Whichever type of glaze you decide to use, be sure you allow it to dry thoroughly. Also, be sure that the glaze and all your other materials are compatible. Finishing mediums will vary from one manufacturer to another, so adjustments to these formulas may be needed, depending upon your specific needs.

Add the Stringing
Be sure you mix your glaze well throughout your work, so the pigments do not settle on the bottom of the container. Along with the glaze, you will need a piece of cloth to apply it on the wood and a flat brush to brush it out. You also will need a ruler and a straightedge, plus some instruments to draw on the glaze, such as sharpened and blunted dowel rods, a scratch awl, miniature eyeglass screwdrivers or any other objects that can remove the unwanted glaze.

As you draw your lines, you will either push or pull the instrument across the glaze, which means you will be removing small amounts of glaze to create a thin line of stringing. This removal process will leave the background color of the wood showing through. That color will be the same as the wood you use for doing stringing, banding and other inlays. You may also want to try adding color into the scratched out lines to make the stringing look like colored inlays.

Once you complete this artwork and the lines are clear of any glaze residue, allow it to dry thoroughly. Apply a seal or clearcoat and allow it to dry as well. If you are satisfied with the result, then apply additional clearcoats to protect the finish.

If you want to enrich the finish and add more color before the final clearcoats, you can apply a second glaze. Always allow the glaze to set up and then brush it out completely, so the glaze is transparent and allows you to still see the natural wood. Allow for drying and complete the finish with several protective clearcoats.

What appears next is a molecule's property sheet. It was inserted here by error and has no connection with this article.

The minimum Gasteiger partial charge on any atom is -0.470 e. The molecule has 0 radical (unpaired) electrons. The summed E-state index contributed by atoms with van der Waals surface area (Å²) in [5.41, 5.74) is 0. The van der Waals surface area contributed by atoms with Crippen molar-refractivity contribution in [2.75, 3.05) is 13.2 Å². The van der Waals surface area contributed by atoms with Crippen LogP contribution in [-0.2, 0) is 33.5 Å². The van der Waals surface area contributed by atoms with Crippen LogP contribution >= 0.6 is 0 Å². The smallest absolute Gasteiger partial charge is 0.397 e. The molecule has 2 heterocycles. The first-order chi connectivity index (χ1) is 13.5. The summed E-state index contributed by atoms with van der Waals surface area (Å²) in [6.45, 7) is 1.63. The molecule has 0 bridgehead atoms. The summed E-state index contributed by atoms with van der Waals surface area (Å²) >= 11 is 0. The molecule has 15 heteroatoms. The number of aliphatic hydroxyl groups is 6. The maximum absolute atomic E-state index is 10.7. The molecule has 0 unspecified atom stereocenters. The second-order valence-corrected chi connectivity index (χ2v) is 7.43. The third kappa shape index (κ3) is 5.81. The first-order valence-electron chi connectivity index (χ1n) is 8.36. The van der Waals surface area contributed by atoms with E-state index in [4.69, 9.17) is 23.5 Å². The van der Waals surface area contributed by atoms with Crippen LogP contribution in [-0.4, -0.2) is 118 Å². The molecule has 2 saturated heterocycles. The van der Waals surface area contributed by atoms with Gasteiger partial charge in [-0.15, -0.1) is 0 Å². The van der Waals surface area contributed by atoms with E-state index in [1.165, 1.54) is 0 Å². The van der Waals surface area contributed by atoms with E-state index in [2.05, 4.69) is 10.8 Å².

Add Banding
To do the banding for the sample shown, I first scored the stringing lines into the glaze. I then cut out pieces of measured painter�s tape and placed them in a checkerboard position. I used the natural wood as the background color and painted in the black boxes. Once the paint was dry, I sealcoated it and allowed it to dry. I removed the tape and clearcoated the piece to protect the finish and the banding.

Because these techniques require a lot of practice to be perfected, I strongly recommend that you always start out by making complete samples from start to finish. The reason why samples are so important is that you will get the feel of working with the materials and, if necessary, you can make any changes before you try these methods on an actual project. Doing samples also will let you know if all your finishing materials are compatible.

You will find that with practice and some trial-and-error testing, you will soon be doing many other kinds of art in your glazing finishes.

Mac Simmons is a freelance writer and 40-year veteran of the furniture finishing, refinishing and restoration trades. His book, "Fearless Finishing" (ISBN 1558707581), is scheduled for publication by F&W Publishing in June 2006. Questions may be directed to him in writing c/o CWB, 400 Knightsbridge Pkwy., Lincolnshire, IL 60069 or via e-mail c/o Simmons' previous articles can be found at Custom Woodworking Business.

Reprinted with permission from Custom Woodworking Business Magazine.